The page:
“We had an intensive conversation, China urges North Korea to remain calm in dealing with the recent decision given by the U.N. Security Council,” the Chinese minister said. He warned the country not to “provoke the international society’s goodwill” with a missile launch or nuclear test.
Wang said the purpose of the sanctions is to bring North Korea to the negotiating table. Yet, the U.S. still says the time is not right for talks, and rejects the Chinese and North Korean-backed freeze-for-freeze proposal. The agreement, allegedly one that would bring North Korea to the table, would halt North Korea’s nuclear and ballistic missile tests and require the U.S. to halt its military exercises with South Korea.
Earlier in the week, Tillerson, once again, spoke about the administration’s aspiration to sit down with North Korea. But preconditions remain.
“We’re trying to convey to the North Koreans we are not your enemy, we are not your threat, but you are presenting an unacceptable threat to us, and we have to respond,” Tillerson said. “We would like to sit and have a dialogue with them about the future that will give them the security they seek and the future economic prosperity for North Korea, but that will then promote economic prosperity throughout Northeast Asia.”
North Korea’s delegation in Manila has not commented on the new sanctions. Before the U.N.’s adoption of the sanctions resolution, however, a North Korean newspaper said that sanctions or nuclear action would lead to a “sea of fire,” according to South Korea’s Yonhap News Agency.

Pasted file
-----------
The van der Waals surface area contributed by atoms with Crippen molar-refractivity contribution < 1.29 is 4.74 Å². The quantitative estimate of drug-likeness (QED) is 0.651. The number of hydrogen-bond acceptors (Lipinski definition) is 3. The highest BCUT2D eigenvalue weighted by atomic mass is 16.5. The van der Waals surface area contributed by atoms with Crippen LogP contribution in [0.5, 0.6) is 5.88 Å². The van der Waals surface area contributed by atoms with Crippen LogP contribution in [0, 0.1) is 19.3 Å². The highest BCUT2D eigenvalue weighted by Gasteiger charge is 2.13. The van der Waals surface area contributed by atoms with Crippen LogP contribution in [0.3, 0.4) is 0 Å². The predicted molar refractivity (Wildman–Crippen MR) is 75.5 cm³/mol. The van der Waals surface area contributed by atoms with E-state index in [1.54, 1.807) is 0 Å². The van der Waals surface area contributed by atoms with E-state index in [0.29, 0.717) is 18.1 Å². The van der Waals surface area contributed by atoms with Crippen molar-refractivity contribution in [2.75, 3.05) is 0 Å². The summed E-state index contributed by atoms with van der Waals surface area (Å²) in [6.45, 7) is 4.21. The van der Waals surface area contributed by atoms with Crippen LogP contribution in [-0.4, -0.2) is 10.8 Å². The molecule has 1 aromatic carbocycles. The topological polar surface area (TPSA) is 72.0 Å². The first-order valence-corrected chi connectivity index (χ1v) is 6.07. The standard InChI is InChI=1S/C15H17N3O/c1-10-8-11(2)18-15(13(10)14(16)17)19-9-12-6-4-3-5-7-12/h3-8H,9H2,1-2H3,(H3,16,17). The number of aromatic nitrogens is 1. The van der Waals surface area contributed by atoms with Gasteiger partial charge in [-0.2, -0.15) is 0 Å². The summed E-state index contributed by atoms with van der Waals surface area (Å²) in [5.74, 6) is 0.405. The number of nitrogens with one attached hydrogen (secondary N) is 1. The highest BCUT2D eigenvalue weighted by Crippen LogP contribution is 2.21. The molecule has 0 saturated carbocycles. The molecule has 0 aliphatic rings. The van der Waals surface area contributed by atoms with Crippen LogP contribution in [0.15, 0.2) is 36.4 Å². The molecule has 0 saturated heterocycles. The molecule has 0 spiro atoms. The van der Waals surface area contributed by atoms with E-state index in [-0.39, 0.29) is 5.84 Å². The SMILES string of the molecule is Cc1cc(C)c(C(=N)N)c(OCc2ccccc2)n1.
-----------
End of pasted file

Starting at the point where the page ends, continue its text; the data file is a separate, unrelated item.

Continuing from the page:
“The day the U.S. dares tease our nation with a nuclear rod and sanctions, the mainland U.S. will be catapulted into an unimaginable sea of fire,” it wrote. “The more the Trump gang strives to break out of today’s quagmire, the more our military and people get aroused, giving more reasons for the (North Korean) republic to own nuclear weapons.”
The U.S. has not responded to those words.
There are also other topics expected to be addressed at the ASEAN conference, including intensified terror threats in the region and the dispute over the South China Sea.
In his opening remarks at the conference, Tillerson did not reference North Korea by name. Instead, he sought to solidify U.S. commitment to the region as a whole, in referencing areas of mutual security and economic interests.
The State Department asserts that U.S. remains engaged in the South China Sea dispute and is actively supporting the diplomatic process. Thornton said that the U.S. advocates for players in the region to halt activity, including the militarizing of outposts, in an effort to keep diplomacy’s wheels churning.
The U.S. is also actively engaged in combating growing terror threats in the region, namely in the southern Philippines. It is expected to be a topic of conversation when Tillerson meets with Philippine President Rodrigo Duterte on Monday.
On Sunday, Tillerson made a morning visit to the American Cemetery and Memorial in Manila where he took a tour of the grounds and jotted a note in the guestbook.
“Let us never forget – FREEDOM,” he wrote.